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LiverTox: Clinical and Research Information on Drug-Induced Liver Injury [Internet]. Bethesda (MD): National Institute of Diabetes and Digestive and Kidney Diseases; 2012-.

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LiverTox: Clinical and Research Information on Drug-Induced Liver Injury [Internet].

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Last Update: March 14, 2018.



Griseofulvin is a fungistatic agent used to treat superficial fungal skin infections such as tinea capitis and pedis. Griseofulvin therapy can cause transient mild-to-moderate serum aminotransferase elevations and has very rarely been linked to clinically apparent acute drug induced liver injury.


Griseofulvin (gris" ee oh ful' vin) is a metabolic product of Penicillium griseofulvum with potent activity against fungal agents. Its antifungal activity is believed to be due to disruption of the mitotic spindle of fungal cells, which interferes with cell division. Griseofulvin may also inhibit fungal DNA replication. Griseofulvin has been used for superficial dermatophyte infections (tinea corporis, capitis, barbae, cruris, pedis or unguium) for many years. Griseofulvin is available in generic forms as tablets of 500 mg, and an oral suspension in several generic forms and under the brand names of Grifulvin V and as film coated tablets of 125 and 250 mg as Gris-PEG. Because of the availability of other more potent antifungal agents with a wider sprectum of action, griseofulvin is now rarely used. The usual recommended dose is 500 to 1000 mg daily depending upon the type and severity of the infection. Common side effects include nausea, vomiting and headache.


Transient mild-to-moderate elevations in serum aminotransferase levels occur in up to 5% of patients treated with griseofulvin, but these abnormalities are usually asymptomatic and resolve even with continuation of the medication. Clinically apparent hepatotoxicity is rare and only isolated case reports have been published. The liver injury is typically cholestatic and usually arises within the first few months of therapy. Signs of hypersensitivity such as fever, rash and eosinophilia are rare but griseofulvin can include hypersensitivity reactions and at least one case of DRESS syndrome accompanied by serum aminotransferase elevations has been reported with its use. Published cases of griseofulvin induced liver injury have all been self-limited, recovery requiring 1 to 3 months. Griseofulvin can increase intrahepatic levels of protoporphyrin and induce acute attacks of porphyria in patients with acute intermittent porphyria in remission.

Likelihood score: C (probable rare cause of clinically apparent liver injury).

Mechanism of Injury

The cause of clinically apparent hepatotoxicity from griseofulvin is unknown, but it is extensively metabolized by the liver which may lead to production of a toxic intermediate. In high doses, griseofulvin can interfere with the mitotic spindle in mammalian cells by binding to microtubular proteins. Griseofulvin also inhibits ferrocheletase activity the enzyme that inserts iron into the prophyrin ring and, therefore, interferes with porphyrin metabolism and can trigger attacks of acute porphyria.

Outcome and Management

The severity of the liver injury due to griseofulvin ranges from mild and transient enzyme elevations to marked cholestatic hepatitis. Typically, improvements are seen within a few weeks of discontinuation. Rechallenge may lead to recurrence and should be avoided. No cases of acute liver failure or chronic bile duct injury have been reported due to griseofulvin. There is no evidence for cross sensivity to hepatic injury between griseofulvin and other antifungal agents.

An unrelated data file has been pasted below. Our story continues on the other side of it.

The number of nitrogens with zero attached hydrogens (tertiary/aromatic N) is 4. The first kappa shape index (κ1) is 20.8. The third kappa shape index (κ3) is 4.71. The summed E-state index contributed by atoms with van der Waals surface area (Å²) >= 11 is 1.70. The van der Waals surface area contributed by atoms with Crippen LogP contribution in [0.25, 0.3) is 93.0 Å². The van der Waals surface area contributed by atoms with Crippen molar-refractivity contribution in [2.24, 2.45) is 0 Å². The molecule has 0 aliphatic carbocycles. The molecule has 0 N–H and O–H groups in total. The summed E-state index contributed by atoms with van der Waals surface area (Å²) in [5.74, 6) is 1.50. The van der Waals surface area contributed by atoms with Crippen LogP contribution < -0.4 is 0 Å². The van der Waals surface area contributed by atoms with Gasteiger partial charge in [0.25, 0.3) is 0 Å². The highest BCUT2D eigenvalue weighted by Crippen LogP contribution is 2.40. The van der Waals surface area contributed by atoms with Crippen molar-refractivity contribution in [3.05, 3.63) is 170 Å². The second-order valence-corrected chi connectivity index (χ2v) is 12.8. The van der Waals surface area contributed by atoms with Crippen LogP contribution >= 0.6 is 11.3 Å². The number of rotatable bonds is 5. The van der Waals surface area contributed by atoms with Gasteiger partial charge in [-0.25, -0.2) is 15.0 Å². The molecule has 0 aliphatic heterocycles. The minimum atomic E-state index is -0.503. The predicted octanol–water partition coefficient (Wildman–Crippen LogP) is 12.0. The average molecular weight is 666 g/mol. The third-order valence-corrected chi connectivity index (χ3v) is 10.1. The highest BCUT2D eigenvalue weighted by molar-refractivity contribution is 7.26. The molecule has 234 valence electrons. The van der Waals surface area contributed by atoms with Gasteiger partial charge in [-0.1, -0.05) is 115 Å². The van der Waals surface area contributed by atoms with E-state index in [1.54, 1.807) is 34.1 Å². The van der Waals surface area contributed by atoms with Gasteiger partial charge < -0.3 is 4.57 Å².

Drug Class: Antifungal Agents


Case 1. Griseofulvin induced hepatitis.

[Modified from: Chiprut RD, Viteri A, Jamroz C, Dyck WP. Intrahepatic cholestasis after griseofulvin administration. Gastroenterology 1976; 70: 1141-3. PubMed Citation]

A 63 year old man developed anorexia, fatigue and pruritus 3 weeks after restarting griseofulvin (500 mg twice daily), but didn’t stop treatment until ten days later when he was admitted for evaluation. He was jaundiced but without rash or fever. Laboratory results showed elevations in bilirubin, AST and alkaline phosphatase (Table). Liver tests had been normal in the past, including five months previously when he had a hypersensitivity reaction to griseofulvin (which he had been taking for 5 months and was then stopped for several weeks and then restarted). In addition, he underwent bilateral renal artery endartectomy for severe hypertension and required several blood transfusions approximately 2 months before presentation with jaundice. He did not drink alcohol and took no other medications. Testing showed absence of HBsAg and autoantibodies. A liver biopsy showed intrahepatic cholestasis that was interpreted as compatible with drug induced liver injury. After stopping griseofulvin, he rapidly became asymptomatic and all liver tests were normal three months later.

Key Points

Pattern:Cholestatic (R=0.7)
Severity:3+ (jaundice and hospitalization)
Latency:3 weeks (reexposure) to symptoms, 5 weeks to jaundice
Recovery:Within 3 months
Other medications:None

Laboratory Values

Time After StartingTime After StoppingAST (U/L)Alk P (U/L)Bilirubin (mg/dL)Other
5 weeks075433.4Admission
6 weeks1 week26352.4Liver biopsy
10 weeks5 weeks54321.1
4.5 months3 months30170.7
~1 year~1 year30150.8
Normal Values <40 <13 <1.2


This patient developed a mild cholestatic hepatitis 3 weeks after restarting griseofulvin, having a previous history compatible with a drug-hypersensitivity reaction (facial edema and pruritus). A liver biopsy was compatible with drug induced cholestasis as was the improvement that followed discontinuation. Because he received a blood transfusion approximately 2 months before developing symptoms of liver injury, the possibility of hepatitis C (which had yet to be described in 1976) also exists, but the pattern of enzyme elevation and liver biopsy were not typical of viral hepatitis. Despite griseofulvin’s known effects on the liver in mice and rats (causing Mallory body formulation), there have been very few case reports of liver injury due to griseofulvin published in the literature.